Steve Ferrera received his BFA from UCSC and his MFA from SJSU both with an emphasis in sculpture. His work crosses many disciplines including film, television, stop motion animation, children’s books, and collectible toys. Often inspired by mythology, religion, cartoons, and make believe, his curious and absurd creatures exist in their own cosmic events, lurking on the fringes of fairy tale and folklore. He lives in Berkeley California with his one-eyed cat.
Tim Molloy is a New Zealand illustrator and comic artist, living and working in Melbourne. Since 2006 he has collaborated with writer Adam Lachlan to produce Life on Earth cartoons. Recently he has published two graphic novels, ‘It Shines and Shakes and Laughs’ and ‘Mr Unpronounceable Adventures’.
Hideyuki Katsumata‘s meticulous and colored works are tinged with a psychedelic aesthetic and invite us into an exuberant universe inhabited by mutant characters and monsters with multiple limbs and eyes, robots, UFOs and dragons. The scenery he has created is influenced by both Asian mythology and manga culture.
Demons, spirits, and creatures of strange possessions all engaging in odd scenes, erotic activities, and vulgar moments – all abound in Katsumata’s expressive compositions. He fills each piece of work with whimsical colors, brisk line work reminiscent of old comics, and scale that leaves you flipping through for more.
Ogden-based Chris Bodily‘s illustrated and cartoon-like works containing beyond-normal children and and an array of creatures and monsters have been a fixture of the local art scene since becoming a professional freelance artist right out of college, earning him a place in several exhibitions.
Bodily’s illustrations are simultaneously raw, funny, messy, cartoonish, and heartbreaking. A big goofy monster holding prescriptions and wanting his heart to be seen with allusions to happiness scribbled on the wall says volumes about the human condition.
Melbourne based artist Tayla Broekman is s street artist/ fine artist/ graffiti artist. Her ability to simplify creatures into such amazingly gorgeous lines is just breathtaking. And the whole manga-inspired animals certainly doesn’t hurt either.
Guo Fengyi’s ink drawings of fantastical creatures are completely alive, as might be expected from an artist whose work began with studies of qi, or life-energy. Fengyi was born in Xi’an, central China, in 1942. She obtained her high school diploma in 1962 and found work in a rubber factory. However, severe bouts of arthritis forced her to give up her career at the age of thirty-nine. She turned to alternative medicine in the hope of alleviating her symptoms, and found a new spiritual path in Qi Gong.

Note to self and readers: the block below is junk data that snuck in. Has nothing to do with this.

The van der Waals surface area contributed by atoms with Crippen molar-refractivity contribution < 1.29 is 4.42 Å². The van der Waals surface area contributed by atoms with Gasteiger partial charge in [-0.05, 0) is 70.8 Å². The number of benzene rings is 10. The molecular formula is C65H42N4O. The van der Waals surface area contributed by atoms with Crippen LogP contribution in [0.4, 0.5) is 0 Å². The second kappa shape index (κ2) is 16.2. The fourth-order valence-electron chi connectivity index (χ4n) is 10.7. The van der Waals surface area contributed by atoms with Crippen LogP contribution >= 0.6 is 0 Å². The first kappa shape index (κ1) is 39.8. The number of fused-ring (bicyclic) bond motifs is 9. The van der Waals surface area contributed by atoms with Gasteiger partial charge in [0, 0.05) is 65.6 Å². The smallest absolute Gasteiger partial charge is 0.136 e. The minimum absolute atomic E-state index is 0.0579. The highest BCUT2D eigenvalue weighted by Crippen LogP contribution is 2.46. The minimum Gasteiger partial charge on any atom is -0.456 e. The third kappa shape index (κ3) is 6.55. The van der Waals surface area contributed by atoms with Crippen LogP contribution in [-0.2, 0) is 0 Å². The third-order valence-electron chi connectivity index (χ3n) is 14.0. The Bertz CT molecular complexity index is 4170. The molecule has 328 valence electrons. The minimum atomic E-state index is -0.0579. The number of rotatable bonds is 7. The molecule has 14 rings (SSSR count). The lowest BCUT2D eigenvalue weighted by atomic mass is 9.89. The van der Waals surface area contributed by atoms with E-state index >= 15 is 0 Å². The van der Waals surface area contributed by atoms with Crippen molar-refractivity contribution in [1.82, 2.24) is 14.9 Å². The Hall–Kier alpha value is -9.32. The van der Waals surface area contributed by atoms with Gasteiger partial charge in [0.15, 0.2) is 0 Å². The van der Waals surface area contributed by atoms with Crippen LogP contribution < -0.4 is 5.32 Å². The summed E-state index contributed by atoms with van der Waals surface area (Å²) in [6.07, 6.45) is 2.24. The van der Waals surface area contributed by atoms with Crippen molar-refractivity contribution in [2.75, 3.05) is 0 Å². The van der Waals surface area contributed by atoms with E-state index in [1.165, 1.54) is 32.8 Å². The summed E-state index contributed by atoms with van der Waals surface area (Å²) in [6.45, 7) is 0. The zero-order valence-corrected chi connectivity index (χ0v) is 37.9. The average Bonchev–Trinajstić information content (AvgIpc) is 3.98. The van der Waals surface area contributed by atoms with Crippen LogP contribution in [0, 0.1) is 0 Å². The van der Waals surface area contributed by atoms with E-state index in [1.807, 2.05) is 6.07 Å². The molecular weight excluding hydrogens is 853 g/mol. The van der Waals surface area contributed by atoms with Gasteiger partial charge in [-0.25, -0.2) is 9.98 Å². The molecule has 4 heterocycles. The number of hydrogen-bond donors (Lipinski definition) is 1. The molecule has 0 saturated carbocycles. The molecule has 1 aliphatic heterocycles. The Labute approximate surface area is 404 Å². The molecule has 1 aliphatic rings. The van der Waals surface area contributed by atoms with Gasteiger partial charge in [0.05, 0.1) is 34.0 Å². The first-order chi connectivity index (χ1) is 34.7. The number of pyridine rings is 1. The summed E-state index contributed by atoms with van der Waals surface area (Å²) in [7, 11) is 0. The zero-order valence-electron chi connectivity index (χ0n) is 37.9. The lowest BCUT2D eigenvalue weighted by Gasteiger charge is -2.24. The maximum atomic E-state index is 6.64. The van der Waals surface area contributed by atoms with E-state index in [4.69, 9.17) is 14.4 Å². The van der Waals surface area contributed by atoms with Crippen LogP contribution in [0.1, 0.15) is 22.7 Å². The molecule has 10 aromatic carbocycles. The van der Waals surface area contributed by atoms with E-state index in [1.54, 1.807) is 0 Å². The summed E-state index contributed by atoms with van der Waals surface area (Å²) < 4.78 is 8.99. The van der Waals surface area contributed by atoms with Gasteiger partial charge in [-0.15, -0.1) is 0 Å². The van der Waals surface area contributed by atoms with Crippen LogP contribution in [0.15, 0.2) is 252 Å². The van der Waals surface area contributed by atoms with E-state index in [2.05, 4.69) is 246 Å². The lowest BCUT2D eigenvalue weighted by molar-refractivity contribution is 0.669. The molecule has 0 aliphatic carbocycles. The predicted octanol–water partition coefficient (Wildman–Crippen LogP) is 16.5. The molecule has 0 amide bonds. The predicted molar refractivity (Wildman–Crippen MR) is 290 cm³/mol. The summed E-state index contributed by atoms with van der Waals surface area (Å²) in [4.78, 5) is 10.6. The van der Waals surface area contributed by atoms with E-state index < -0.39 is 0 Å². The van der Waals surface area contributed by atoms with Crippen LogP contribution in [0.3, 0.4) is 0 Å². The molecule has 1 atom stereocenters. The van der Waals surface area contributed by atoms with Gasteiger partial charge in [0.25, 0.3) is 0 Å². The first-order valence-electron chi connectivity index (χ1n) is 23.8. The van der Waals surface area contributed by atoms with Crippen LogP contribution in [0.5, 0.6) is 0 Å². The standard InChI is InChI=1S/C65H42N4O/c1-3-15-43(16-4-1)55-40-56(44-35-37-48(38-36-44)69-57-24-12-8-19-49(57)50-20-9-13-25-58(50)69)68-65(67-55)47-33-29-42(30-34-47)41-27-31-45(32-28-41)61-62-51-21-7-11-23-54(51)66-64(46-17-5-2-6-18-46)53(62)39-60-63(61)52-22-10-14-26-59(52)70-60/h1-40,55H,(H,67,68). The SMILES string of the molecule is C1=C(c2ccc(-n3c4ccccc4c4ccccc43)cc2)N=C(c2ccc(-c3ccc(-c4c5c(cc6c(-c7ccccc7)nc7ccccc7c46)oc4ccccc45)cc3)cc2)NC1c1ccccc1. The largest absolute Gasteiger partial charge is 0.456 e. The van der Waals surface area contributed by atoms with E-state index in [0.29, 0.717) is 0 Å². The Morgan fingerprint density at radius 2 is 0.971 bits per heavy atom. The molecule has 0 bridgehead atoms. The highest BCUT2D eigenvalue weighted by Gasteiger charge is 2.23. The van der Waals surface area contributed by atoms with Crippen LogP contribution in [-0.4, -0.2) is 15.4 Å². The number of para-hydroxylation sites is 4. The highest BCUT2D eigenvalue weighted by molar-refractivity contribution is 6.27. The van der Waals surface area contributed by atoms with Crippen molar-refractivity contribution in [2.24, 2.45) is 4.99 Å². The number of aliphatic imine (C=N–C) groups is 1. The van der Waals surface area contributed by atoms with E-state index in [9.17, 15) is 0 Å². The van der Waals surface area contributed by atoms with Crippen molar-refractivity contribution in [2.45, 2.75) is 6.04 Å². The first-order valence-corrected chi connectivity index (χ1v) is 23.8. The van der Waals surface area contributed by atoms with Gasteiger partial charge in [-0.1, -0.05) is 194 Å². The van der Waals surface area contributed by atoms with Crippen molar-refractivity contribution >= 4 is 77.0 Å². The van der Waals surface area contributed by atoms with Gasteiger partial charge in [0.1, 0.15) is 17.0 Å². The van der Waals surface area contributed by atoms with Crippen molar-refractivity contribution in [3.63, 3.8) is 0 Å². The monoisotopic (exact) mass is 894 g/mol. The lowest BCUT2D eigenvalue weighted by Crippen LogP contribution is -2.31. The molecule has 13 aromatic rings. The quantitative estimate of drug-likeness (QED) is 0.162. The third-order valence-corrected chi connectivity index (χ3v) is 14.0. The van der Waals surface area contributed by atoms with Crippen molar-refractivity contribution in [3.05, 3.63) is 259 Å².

She started experiencing visions in 1989, as a result of which she produced large numbers of drawings, first on the backs of pages from calendars, then later on rice paper. She worked with Indian ink and brushes, producing works up to five metres long, drawn with no initial plan in mind, discovering her own creation as she worked. The multitude of delicate lines form ghostly figures, dragons, phoenixes, and faces, sometimes interwoven, smiling and serene or terrifying and monstrous.
German artist Wilfried Grootens paints extraordinary figures comprised of dots and tendrils sandwiched between dozens of laminate glass layers. These strangely precise optical float paintings take on the form of some fantastic microscopic creatures and are sometimes reminiscent of the photos depicting the milliseconds before a nuclear explosion.
Milan based artist El Gato Chimney started his career as a self-taught artist, developing an early interest in graffiti that led to a successful journey into street art. El Gato Chimney has become a prominent presence in leading publications on the subject.
As the years went by, thanks to the acquisition of new knowledge and the need to continuously improve his technical skills, the artist began to prefer to work in his studio, dedicating his time to introspective research in depicting immaterial things, such as emotions and inner visions.
Currently, El Gato Chimney’s studies range over a wide variety of subjects, such as alchemy, ancient and modern art, magic, mirabilia, occultism, popular folklore, primitive art and spiritualism.
For years, Nathan Ota has been pursuing new worlds, both dark and fantastic, to explore in his paintings. Ota has used his stand-ins – a blind bird, a drunk monkey, a one-eyed robot lost in the woods – to travel through dreamlands that hold fantasies and tragedies.
His early influences came from television cartoons, comic books, photographs and punk rock flyers. Classical art never really interested him so he turned to work by artists he could really relate to: Robert Williams, Olivia, Puss Head, Raymond Pettibon. In high school, Nathan always found himself gravitating toward popular culture—then he discovered graffiti. He still dabbled a little in graffiti once he entered Art Center College of Design in Pasadena, California, but a whole new world of art was unfolding before his eyes with illustration. Ota didn’t know what he wanted to do when he entered college and left it to the hands of the instructors to lead him in some direction. That’s when he became an illustrator.
Ontario-based artist Brandon Constans works in painting and drawing as his mediums of choice. His concentration for the past two years has involved cataloguing pictures and everyday objects, using them to create surreal-looking anthropomorphic creatures and portraits.
His work draws parallels between objects around him, his own personal history and the stories depicted in art throughout the centuries. His overall style can be described as combining influences from surrealist art, outsider art, and master artists such as Giuseppe Arcimboldo.